Listen To The Silence

Published: Thursday, May 29, 2014 at 08:53 AM.

            Me and Leon ought to get the credit for all those medals David Mark garnered in Viet Nam. We beat on him most everyday during his formative years. It was our patriotic duty to toughen him up a mite! We double teamed him on slow days. He would never surrender to us. You talk about mule headed and obstinate. He wouldn’t give in, he wouldn’t give up; he wouldn’t admit defeat. He’d die before he’d quit fighting back! He never counted the odds, consequences, licks or setbacks.   

You could say the younger brother got the short end of the stick…..or you might consider the survival skills that came early and natural for him. I’ll tell you this, he was the toughest Colbert boy by a whole heap, and then some!

We are a fortunate nation. We have always managed to find the toughest, bravest and most stubborn men among us to send off to war. Duty, right, honor, pride, responsibility, love of country weren’t lines in a John Wayne movie to soldiers like my little brother.

That Green Beret training was a snap for David. The twenty parachute jumps a walk in the park. He wanted no part of Viet Nam. But then, he hadn’t wanted those sneak attacks and blindsides from me and Leon either. When the call came, he answered without wavering simply and solely because his country asked him to. For the American soldier, from Lexington Green to Afghanistan, it had always been thus.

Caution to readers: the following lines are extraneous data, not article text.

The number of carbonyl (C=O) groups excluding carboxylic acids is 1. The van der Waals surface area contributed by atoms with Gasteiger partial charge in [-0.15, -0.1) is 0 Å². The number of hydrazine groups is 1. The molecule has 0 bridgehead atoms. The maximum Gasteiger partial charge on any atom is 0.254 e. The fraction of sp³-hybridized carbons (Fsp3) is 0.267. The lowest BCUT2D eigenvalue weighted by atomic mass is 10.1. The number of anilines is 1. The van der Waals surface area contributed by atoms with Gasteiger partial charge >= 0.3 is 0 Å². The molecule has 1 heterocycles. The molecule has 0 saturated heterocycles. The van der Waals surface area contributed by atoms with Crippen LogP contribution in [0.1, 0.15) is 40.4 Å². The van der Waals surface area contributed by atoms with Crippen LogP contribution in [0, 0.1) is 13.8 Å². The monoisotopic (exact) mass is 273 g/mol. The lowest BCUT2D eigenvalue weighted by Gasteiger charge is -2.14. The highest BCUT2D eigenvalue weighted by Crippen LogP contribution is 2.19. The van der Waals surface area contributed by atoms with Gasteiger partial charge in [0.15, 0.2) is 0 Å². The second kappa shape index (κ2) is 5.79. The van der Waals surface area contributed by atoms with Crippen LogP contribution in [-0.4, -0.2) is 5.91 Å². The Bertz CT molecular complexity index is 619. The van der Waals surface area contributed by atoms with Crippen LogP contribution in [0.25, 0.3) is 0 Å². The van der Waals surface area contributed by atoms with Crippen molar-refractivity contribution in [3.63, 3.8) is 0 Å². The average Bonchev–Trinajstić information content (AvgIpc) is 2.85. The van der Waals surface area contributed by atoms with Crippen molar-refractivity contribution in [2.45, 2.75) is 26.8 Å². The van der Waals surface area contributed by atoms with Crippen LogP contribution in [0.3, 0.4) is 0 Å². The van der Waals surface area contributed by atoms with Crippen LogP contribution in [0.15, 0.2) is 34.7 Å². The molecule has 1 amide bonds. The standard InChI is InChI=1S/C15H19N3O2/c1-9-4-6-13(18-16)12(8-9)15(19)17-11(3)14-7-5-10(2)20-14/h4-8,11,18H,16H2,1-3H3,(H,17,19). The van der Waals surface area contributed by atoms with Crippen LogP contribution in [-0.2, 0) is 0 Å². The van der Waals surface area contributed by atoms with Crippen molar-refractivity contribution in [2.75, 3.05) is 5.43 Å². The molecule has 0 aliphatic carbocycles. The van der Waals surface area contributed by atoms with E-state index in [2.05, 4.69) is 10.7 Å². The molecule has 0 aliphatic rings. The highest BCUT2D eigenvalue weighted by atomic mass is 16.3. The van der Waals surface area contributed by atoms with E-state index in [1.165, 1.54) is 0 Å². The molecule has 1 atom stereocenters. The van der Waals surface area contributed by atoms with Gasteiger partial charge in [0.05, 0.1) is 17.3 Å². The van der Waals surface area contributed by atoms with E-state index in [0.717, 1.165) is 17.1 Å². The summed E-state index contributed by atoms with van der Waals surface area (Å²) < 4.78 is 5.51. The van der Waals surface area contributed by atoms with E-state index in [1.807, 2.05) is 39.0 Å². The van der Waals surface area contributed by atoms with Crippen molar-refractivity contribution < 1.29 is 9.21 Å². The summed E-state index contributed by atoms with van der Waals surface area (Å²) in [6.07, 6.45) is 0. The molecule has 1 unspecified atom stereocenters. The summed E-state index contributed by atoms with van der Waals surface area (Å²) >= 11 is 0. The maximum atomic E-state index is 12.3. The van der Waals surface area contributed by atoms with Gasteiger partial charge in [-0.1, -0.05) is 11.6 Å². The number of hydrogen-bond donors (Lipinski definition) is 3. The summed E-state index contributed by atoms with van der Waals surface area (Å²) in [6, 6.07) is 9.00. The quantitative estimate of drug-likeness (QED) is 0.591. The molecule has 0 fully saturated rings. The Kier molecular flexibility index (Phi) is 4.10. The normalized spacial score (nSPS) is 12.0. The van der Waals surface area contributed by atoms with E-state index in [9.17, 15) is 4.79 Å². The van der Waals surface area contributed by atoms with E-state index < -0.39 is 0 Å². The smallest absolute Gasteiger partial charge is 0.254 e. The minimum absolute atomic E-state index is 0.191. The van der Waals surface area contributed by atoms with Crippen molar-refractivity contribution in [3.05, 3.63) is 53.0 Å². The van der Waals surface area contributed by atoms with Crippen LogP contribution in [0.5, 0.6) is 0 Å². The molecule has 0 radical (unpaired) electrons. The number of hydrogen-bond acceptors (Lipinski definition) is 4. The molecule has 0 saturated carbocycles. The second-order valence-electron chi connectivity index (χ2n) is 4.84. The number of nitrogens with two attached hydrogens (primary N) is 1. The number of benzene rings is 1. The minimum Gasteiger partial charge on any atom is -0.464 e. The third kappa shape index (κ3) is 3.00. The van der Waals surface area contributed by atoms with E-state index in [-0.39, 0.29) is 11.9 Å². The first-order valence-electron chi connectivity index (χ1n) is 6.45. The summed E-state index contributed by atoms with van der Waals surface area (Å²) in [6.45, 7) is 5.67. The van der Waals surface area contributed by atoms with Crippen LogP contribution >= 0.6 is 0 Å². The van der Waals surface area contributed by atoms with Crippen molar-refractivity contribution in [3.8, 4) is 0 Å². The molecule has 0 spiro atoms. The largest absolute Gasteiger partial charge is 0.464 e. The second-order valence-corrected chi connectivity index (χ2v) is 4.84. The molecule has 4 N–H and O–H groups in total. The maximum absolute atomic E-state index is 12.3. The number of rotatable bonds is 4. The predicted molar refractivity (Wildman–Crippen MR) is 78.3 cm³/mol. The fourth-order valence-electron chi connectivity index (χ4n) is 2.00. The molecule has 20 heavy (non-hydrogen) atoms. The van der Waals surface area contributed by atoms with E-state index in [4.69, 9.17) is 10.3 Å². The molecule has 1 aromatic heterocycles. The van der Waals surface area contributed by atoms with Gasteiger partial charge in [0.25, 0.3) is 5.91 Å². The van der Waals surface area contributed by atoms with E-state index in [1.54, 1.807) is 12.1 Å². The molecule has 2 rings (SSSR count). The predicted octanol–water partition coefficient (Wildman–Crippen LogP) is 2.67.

Daddy had done his island hopping across the South Pacific with MacArthur before we were born. I didn’t set up nights praying for his safety. It was different with David in Viet Nam. I worried every day. I checked the list of killed and missing in action. I actually let my thoughts drift to the very real possibility that he might not come back. I pondered the imponderable!

It brought home in a very real sense the unimaginable tragedy of each and every single American soldier who ever laid down his life for this country. They all had a brother…..or mom, little sister, father, girl friend. They were not “objects” in a history book. They were not statistics on a tally sheet. They were far more than political propaganda or names on a wall. It was a breath from God extinguished in this life. 

Yeah, I hugged Dave’s neck on his safe return. I reminded him I could still “take him” anytime I wanted to. He chuckled but didn’t bother to qualify that fallacy with an answer. The conversation turned serious as I tried with all my might to “thank” a returning hero. He dropped his head, there was a slight pause and the stare was long and went somewhere I couldn’t see. He whispered a line we’d heard our Dad say of his World War II stint, “K. C., the real heroes didn’t come back”

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